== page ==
Hong Kong’s physical location enables it to act as a financial intermediary between China and the West. Despite all its troubles Hong Kong has retained its position as one of the world’s great financial centers. Three major banks tower over the city and issue their own currency notes—Bank of China (HK), HSBC and Standard Chartered. The Hong Kong dollar is freely convertible into other currencies. The Hong Kong currency board arrangement has functioned magnificently during all Hong Kong’s recent troubles. Finally the Hong Kong Stock Exchange has become the logical market for Chinese IPOs. Rules on different voting shares have been loosened as have rules for biotech firms. And the Stock Connect plan plugs the Hong Kong Exchange into China’s immense savings pool. With Stock Connect the Hong Kong Exchange is opened to three investor bases—International, Hong Kong and Mainland China.
The risk to Hong Kong as a financial center is that the US, in its desire to punish China for passing the National Securities Law, could if it wanted do damage to Hong Kong as a financial center. The dollar is the world’s international currency and under the currency board system the Hong Kong dollar is backed up by US dollar liquid assets. If the US were to try to hurt Hong Kong as a financial center it would be a reckless, immoral step that could cause a world financial panic. Fortunately, this threat seems to have receded. The US moves to curtail Hong Kong’s special status as a trading port will be survivable.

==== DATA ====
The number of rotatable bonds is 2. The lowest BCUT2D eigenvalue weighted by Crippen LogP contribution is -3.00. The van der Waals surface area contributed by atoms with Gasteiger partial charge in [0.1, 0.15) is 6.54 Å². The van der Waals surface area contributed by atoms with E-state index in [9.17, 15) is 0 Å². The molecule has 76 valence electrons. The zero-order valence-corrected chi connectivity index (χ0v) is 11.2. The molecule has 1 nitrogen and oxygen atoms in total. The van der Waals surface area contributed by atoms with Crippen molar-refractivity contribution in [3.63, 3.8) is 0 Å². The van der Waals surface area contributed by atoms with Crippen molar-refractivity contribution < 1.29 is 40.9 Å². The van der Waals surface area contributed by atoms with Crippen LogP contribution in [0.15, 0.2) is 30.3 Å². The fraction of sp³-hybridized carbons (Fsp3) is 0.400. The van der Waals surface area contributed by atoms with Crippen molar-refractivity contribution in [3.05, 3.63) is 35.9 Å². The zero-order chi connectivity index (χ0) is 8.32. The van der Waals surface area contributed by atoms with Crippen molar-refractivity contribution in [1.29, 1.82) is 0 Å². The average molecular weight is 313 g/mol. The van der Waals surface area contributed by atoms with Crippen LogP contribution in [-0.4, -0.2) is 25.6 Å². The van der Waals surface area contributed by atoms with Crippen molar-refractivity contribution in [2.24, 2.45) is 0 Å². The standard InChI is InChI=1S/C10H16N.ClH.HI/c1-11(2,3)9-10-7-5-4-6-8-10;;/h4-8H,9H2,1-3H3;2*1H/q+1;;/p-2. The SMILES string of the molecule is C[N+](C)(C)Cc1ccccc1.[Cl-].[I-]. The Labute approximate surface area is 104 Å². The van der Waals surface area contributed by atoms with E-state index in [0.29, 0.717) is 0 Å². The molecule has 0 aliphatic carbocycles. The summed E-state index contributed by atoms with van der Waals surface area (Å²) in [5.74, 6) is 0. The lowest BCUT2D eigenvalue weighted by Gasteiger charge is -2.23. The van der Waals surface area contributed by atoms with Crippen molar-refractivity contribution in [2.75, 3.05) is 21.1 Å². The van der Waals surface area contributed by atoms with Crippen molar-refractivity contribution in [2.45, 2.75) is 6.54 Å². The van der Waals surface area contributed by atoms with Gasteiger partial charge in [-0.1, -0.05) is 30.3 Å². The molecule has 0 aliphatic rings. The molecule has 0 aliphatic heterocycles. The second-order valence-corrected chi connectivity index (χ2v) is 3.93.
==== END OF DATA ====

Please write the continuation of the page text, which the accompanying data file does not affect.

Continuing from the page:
There is one major flaw in the Hong Kong picture. Many believe that the real cause of unhappiness in Hong Kong is not details in the Basic Law or other legal niceties but rather Hong Kong’s miserable housing conditions inasmuch as this affects the poorer section of the population. Hong Kong has it in its power to rectify this. And it should start now. Hong Kong authorities should take a trip to Singapore where the government has an extensive and successful public housing program. Increase supply. That should be the goal.
The People of Hong Kong—Orphans of Empire
In the post WW II period, in colony after colony of the once mighty British Empire, the Union Jack came down and the local flag went up. Eloquent speeches accompanied what was a new beginning. Jawaharlal Nehru, the new prime minister of India and probably the most eloquent of the new postcolonial leaders, proclaimed that his country had “a tryst with destiny.”
The 1997 Handover of Hong Kong was different. The Union Jack came down with a lugubrious Prince Charles looking on. The flag of the Peoples Republic of China went up in place of the Union Jack. Under the British, Hong Kongers had developed a separate identity from China. But unlike the myriad of ex-British colonies, Hong Kong was not being given independence. Rather it was being handed back to a country that many Hong Kongers mistrusted and whose parents had left. No plebiscite was ever held asking Hong Kongers what they wanted. Nobody ever proclaimed that Hong Kong had a tryst with destiny. It’s easy to see why many Hong Kongers are unhappy.